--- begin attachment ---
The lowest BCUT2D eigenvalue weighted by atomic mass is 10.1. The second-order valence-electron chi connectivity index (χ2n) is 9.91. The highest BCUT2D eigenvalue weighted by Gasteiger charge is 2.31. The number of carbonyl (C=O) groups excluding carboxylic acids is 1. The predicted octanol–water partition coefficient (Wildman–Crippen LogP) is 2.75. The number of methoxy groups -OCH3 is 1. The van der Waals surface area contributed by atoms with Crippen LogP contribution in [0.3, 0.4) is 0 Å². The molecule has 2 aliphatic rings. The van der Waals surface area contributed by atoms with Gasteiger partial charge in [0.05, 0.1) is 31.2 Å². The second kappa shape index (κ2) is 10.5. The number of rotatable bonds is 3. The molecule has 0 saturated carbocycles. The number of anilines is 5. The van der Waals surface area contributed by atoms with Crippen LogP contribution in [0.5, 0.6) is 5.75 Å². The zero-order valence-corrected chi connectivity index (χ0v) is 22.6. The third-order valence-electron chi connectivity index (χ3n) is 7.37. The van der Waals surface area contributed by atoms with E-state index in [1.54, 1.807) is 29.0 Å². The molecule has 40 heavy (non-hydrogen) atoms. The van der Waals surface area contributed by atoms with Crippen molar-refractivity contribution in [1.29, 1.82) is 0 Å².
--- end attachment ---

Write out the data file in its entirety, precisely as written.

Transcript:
The lowest BCUT2D eigenvalue weighted by atomic mass is 10.1. The second-order valence-electron chi connectivity index (χ2n) is 9.91. The highest BCUT2D eigenvalue weighted by Gasteiger charge is 2.31. The number of carbonyl (C=O) groups excluding carboxylic acids is 1. The predicted octanol–water partition coefficient (Wildman–Crippen LogP) is 2.75. The number of methoxy groups -OCH3 is 1. The van der Waals surface area contributed by atoms with Crippen LogP contribution in [0.3, 0.4) is 0 Å². The molecule has 2 aliphatic rings. The van der Waals surface area contributed by atoms with Gasteiger partial charge in [0.05, 0.1) is 31.2 Å². The second kappa shape index (κ2) is 10.5. The number of rotatable bonds is 3. The molecule has 0 saturated carbocycles. The number of anilines is 5. The van der Waals surface area contributed by atoms with Crippen LogP contribution in [0.5, 0.6) is 5.75 Å². The zero-order valence-corrected chi connectivity index (χ0v) is 22.6. The third-order valence-electron chi connectivity index (χ3n) is 7.37. The van der Waals surface area contributed by atoms with E-state index in [1.54, 1.807) is 29.0 Å². The molecule has 40 heavy (non-hydrogen) atoms. The van der Waals surface area contributed by atoms with Crippen molar-refractivity contribution in [1.29, 1.82) is 0 Å².